After a botched bank robbery lands his vulnerable younger brother in prison, small-time hustler Connie (ROBERT PATTINSON) is plunged into the buzzing labyrinth of New York’s underworld in an increasingly desperate attempt to free the only family he has.
With an award-winning score by ONEOHTRIX POINT NEVER and breakout performances from Pattinson and Ben Safdie as Connie’s brother Nick, GOOD TIME recalls the grit and urgency of ‘70s New Hollywood films such as Taxi Driver, Mean Streets and Dog Day Afternoon. GOOD TIME also stars Jennifer Jason Leigh.
GOOD TIME is anchored by a magnificent lead performance by Robert Pattinson. As the city conspires against him, Pattinson’s breathless portrayal of Connie’s mounting desperation drives the story with whirlwind pace and energy — culminating in what many are calling the superstar’s finest performance to date.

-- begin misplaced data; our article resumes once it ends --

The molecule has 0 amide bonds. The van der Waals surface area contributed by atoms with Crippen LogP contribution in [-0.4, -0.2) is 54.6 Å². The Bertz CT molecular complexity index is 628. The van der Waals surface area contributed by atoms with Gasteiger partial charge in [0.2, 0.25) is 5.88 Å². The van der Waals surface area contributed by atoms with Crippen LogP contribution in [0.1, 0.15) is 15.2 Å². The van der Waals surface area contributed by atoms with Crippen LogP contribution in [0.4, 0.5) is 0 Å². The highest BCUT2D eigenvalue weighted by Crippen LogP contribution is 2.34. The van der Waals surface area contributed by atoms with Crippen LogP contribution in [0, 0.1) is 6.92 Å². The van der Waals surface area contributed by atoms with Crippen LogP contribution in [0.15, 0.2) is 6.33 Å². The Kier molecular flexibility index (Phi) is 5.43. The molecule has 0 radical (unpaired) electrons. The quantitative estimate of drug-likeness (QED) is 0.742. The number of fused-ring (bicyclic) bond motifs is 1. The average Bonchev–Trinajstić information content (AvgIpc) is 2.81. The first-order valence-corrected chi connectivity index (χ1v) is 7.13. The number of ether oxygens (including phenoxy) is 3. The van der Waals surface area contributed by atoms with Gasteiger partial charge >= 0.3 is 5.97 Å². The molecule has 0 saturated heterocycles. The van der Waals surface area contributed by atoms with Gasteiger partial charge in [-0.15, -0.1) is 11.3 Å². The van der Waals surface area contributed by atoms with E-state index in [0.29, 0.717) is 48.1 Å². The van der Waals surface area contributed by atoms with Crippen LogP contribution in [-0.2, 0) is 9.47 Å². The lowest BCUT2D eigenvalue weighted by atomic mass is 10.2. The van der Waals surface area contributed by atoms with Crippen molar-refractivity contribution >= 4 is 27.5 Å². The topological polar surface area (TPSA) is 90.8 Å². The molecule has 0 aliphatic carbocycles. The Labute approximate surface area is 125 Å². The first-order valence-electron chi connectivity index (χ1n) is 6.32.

Pattinson is nearly unrecognisable in the role of Connie, brooding in peroxided bangs, oversized hoodies and a tough Brooklyn accent that feels worlds away from his British prep-school upbringing and TWILIGHT SAGA origins. If, like Kristen Stewart before him, Pattinson is set on reinvention, this role will undoubtedly be a crucial one in the process.
GOOD TIME creates an authentic tapestry of indelible faces, places and moods, playing out over the course of a single unforgettable night as its two central characters negotiate various New York City institutions and locales — from jails and hospitals to private homes and a shuttered amusement park — and the everyday people who make these ordinary places burst with life.